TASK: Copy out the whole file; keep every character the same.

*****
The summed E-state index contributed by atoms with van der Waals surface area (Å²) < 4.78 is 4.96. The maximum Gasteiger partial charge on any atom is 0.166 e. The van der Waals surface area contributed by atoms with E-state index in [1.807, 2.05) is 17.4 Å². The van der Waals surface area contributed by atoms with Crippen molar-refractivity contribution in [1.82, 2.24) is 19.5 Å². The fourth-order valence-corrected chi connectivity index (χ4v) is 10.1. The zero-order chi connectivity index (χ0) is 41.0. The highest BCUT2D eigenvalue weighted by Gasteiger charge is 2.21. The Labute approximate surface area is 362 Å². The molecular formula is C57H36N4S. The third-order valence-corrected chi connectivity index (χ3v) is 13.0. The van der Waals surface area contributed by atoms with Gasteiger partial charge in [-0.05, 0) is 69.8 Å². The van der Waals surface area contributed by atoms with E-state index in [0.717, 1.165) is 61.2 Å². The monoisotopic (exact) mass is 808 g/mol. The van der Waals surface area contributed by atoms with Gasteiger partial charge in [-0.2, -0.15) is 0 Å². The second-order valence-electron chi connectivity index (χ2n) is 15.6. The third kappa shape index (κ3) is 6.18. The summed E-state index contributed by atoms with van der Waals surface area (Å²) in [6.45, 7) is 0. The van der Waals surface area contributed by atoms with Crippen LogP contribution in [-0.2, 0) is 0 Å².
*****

The summed E-state index contributed by atoms with van der Waals surface area (Å²) < 4.78 is 4.96. The maximum Gasteiger partial charge on any atom is 0.166 e. The van der Waals surface area contributed by atoms with E-state index in [1.807, 2.05) is 17.4 Å². The van der Waals surface area contributed by atoms with Crippen molar-refractivity contribution in [1.82, 2.24) is 19.5 Å². The fourth-order valence-corrected chi connectivity index (χ4v) is 10.1. The zero-order chi connectivity index (χ0) is 41.0. The highest BCUT2D eigenvalue weighted by Gasteiger charge is 2.21. The Labute approximate surface area is 362 Å². The molecular formula is C57H36N4S. The third-order valence-corrected chi connectivity index (χ3v) is 13.0. The van der Waals surface area contributed by atoms with Gasteiger partial charge in [-0.05, 0) is 69.8 Å². The van der Waals surface area contributed by atoms with E-state index in [0.717, 1.165) is 61.2 Å². The monoisotopic (exact) mass is 808 g/mol. The van der Waals surface area contributed by atoms with Gasteiger partial charge in [-0.2, -0.15) is 0 Å². The second-order valence-electron chi connectivity index (χ2n) is 15.6. The third kappa shape index (κ3) is 6.18. The summed E-state index contributed by atoms with van der Waals surface area (Å²) in [6.45, 7) is 0. The van der Waals surface area contributed by atoms with Crippen LogP contribution in [-0.2, 0) is 0 Å².